Thirty Years a Watch Tower Slave

by JAVA 26 Replies latest jw friends

  • JAVA

    HCM, James, outnfree, & Patio: Glad you liked the segments posted from the book. HCM, I might do other sections of the book when time permits.

    TR: I saw the book in the library when I was a JW years ago, but didn’t have the good sense to read it. However, Schnell’s preachy style would have been a real turnoff at that time, and I only tolerate it today because of the historical content.


    Of course when Schnell “found Jesus” he found another butt to kiss.

    You have such a way with words! Thanks for adding the WT quote. What date and page is it from?

    Jan: I agree, Schnell’s book lacks documentation and cannot be considered scholarly. It’s a shame, because his timeline and conclusions are mostly on target, but without documentation the book is reduced to interviewing someone who was there. It could have been so much more if he spent time documenting and less time preaching. He’s an example of jumping from the frying pan and into the fire. However, I think Norm expressed it better than me!

    RR: Your point about Schnell living in Germany, and Germany being a prototype of things to come are of interest. Schnell claims this in the book, but I wonder if he was being a little egocentric because that’s where he lived most of his Tower days. I don’t understand why Rutherford would use German JWs as trial balloons when he had most of the eastern states in the US full of gullible subjects. Some changes might have started first in Germany, but I wonder if it had more to do with the systems already in place, and less to do with prototype planning?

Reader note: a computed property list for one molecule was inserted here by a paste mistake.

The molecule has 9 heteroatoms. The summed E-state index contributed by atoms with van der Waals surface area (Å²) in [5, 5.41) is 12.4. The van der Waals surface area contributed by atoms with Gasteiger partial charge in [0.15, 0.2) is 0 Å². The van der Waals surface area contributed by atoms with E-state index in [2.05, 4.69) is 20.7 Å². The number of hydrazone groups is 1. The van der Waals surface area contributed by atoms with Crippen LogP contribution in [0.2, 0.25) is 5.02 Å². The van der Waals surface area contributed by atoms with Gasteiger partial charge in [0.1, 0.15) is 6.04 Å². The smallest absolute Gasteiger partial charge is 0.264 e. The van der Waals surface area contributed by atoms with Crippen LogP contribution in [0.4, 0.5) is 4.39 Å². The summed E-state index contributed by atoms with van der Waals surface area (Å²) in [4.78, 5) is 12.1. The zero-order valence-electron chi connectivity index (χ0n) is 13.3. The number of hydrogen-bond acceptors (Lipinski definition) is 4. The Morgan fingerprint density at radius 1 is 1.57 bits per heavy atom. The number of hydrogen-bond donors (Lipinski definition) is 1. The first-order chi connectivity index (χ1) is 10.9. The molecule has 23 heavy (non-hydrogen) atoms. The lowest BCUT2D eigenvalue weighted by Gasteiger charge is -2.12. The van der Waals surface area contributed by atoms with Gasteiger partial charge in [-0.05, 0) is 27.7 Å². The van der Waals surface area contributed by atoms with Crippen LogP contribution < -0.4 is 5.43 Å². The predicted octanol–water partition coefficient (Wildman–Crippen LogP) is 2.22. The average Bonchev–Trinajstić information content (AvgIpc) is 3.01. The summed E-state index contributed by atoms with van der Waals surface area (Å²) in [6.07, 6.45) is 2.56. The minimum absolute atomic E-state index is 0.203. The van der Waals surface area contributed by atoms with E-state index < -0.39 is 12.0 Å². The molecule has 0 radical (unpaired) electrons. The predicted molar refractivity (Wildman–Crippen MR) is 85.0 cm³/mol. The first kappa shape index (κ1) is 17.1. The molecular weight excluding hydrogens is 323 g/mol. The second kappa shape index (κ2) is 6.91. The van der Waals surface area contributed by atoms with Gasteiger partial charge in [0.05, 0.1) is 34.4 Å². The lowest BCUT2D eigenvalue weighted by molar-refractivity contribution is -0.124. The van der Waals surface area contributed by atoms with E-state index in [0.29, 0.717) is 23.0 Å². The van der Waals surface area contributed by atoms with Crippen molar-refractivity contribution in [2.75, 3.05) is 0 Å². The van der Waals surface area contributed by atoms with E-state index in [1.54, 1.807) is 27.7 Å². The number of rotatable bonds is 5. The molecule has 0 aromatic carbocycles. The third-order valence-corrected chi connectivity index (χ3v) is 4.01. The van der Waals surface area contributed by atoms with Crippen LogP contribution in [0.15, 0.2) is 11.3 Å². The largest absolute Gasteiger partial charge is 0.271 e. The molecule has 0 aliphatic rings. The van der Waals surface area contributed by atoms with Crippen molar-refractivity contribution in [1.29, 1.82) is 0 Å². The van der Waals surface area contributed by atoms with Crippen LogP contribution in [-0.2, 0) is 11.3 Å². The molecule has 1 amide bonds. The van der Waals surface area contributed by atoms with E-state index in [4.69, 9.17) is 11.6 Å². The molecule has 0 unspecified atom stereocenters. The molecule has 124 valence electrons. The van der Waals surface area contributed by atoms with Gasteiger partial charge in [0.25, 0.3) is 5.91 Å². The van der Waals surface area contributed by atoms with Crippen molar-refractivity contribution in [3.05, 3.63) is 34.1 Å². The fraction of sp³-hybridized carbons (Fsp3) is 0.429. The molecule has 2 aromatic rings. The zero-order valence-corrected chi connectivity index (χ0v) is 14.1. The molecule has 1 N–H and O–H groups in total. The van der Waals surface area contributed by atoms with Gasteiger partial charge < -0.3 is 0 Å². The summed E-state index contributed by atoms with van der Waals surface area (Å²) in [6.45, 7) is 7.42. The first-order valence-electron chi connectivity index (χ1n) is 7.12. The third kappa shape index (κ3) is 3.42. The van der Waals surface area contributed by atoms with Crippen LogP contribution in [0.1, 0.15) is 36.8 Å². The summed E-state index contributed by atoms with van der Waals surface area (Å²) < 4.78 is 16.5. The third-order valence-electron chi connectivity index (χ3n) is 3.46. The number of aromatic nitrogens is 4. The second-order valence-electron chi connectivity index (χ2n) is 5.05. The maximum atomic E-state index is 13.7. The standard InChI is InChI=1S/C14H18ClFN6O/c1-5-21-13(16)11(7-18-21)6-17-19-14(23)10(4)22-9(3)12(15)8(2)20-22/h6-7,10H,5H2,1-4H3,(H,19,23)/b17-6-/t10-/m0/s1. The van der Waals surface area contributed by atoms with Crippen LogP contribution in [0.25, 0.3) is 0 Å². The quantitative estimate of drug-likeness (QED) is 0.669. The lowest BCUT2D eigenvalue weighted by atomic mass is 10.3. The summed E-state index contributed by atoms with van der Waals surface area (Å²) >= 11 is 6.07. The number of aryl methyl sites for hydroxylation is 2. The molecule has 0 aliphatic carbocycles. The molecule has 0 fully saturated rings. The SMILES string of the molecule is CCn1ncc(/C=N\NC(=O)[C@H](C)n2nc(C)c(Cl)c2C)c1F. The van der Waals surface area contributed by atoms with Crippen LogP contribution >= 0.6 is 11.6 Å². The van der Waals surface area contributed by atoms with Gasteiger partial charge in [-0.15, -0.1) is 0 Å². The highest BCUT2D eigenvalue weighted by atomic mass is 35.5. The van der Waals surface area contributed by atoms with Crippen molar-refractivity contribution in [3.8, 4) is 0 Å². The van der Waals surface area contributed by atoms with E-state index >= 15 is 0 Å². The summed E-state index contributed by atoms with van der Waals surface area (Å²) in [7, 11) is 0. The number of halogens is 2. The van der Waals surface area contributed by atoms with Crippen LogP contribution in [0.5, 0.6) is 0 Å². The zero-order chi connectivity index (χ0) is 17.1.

Englishman: Your library experience is so interesting. Maybe you could start a “30 Years WT Slave Reading Club” in Leigh Park. Put an add in the local, and see how many show up!

    trevor: Really enjoyed your comments, and your poem certainly speaks to the place Schnell’s book holds in the line of witnesses exposing the Tower. Indeed, 30 Yrs was one of the first songs of the lark.

    PS: Treavor, the picture is Nimrod out of From Paradise Lost to Paradise Regained, the Tower's 1958 book on how to scare the hell out of little JW kids. I thought Nimrod was a good "hunting" for hours icon at the Coffee Shop.

    cocolocoii: Don’t be too hard on Fred. He’s our court jester, and I don’t want to get him into trouble with the elders. I’m just trying to figure out who turns the computer on for him!

    ...counting time at the Coffee Shop

  • RR

    To those interested, an abridge version of the book can still be found in some Christian book stores, I know I picked one up a few years ago, and I was able to pick up a first addition for 10 bucks on ebay, I haven't read it to compare with the small abridged version, some day I will.

    You can order the abridged edition from Religion Analysis Service, Inc. []

    Here is the blurp on the book:

    30 Years a Watchtower Slave by William J. Schnell.

    Abridged edition of the shocking confession of a converted Jehovah's Witness. It is truly one of the most significant confession books of this generation. 192pp

    JW-39 $5.95

    And a direct link:

    Less Religion and more Jesus!